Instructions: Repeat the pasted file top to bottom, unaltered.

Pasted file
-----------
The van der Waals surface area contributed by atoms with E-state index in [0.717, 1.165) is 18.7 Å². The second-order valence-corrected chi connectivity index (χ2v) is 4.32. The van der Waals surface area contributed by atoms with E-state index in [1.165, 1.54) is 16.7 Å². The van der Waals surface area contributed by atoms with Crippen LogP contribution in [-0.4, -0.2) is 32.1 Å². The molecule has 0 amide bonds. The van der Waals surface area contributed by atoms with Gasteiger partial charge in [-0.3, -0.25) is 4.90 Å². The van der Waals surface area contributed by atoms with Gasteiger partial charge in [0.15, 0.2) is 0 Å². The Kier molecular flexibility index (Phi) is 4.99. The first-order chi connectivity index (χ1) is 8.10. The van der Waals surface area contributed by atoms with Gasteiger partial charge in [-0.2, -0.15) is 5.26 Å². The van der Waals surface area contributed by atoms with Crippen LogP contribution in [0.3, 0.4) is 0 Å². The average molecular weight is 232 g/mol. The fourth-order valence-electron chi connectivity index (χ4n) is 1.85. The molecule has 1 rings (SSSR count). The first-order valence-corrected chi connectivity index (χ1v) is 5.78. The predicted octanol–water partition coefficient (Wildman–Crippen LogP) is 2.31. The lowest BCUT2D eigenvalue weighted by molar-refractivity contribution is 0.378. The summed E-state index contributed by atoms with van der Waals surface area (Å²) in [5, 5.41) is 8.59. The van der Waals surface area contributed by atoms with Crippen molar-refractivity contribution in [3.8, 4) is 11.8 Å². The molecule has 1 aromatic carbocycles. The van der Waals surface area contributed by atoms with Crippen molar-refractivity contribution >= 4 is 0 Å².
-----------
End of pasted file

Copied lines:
The van der Waals surface area contributed by atoms with E-state index in [0.717, 1.165) is 18.7 Å². The second-order valence-corrected chi connectivity index (χ2v) is 4.32. The van der Waals surface area contributed by atoms with E-state index in [1.165, 1.54) is 16.7 Å². The van der Waals surface area contributed by atoms with Crippen LogP contribution in [-0.4, -0.2) is 32.1 Å². The molecule has 0 amide bonds. The van der Waals surface area contributed by atoms with Gasteiger partial charge in [-0.3, -0.25) is 4.90 Å². The van der Waals surface area contributed by atoms with Gasteiger partial charge in [0.15, 0.2) is 0 Å². The Kier molecular flexibility index (Phi) is 4.99. The first-order chi connectivity index (χ1) is 8.10. The van der Waals surface area contributed by atoms with Gasteiger partial charge in [-0.2, -0.15) is 5.26 Å². The van der Waals surface area contributed by atoms with Crippen LogP contribution in [0.3, 0.4) is 0 Å². The average molecular weight is 232 g/mol. The fourth-order valence-electron chi connectivity index (χ4n) is 1.85. The molecule has 1 rings (SSSR count). The first-order valence-corrected chi connectivity index (χ1v) is 5.78. The predicted octanol–water partition coefficient (Wildman–Crippen LogP) is 2.31. The lowest BCUT2D eigenvalue weighted by molar-refractivity contribution is 0.378. The summed E-state index contributed by atoms with van der Waals surface area (Å²) in [5, 5.41) is 8.59. The van der Waals surface area contributed by atoms with Crippen molar-refractivity contribution in [3.8, 4) is 11.8 Å². The molecule has 1 aromatic carbocycles. The van der Waals surface area contributed by atoms with Crippen molar-refractivity contribution >= 4 is 0 Å².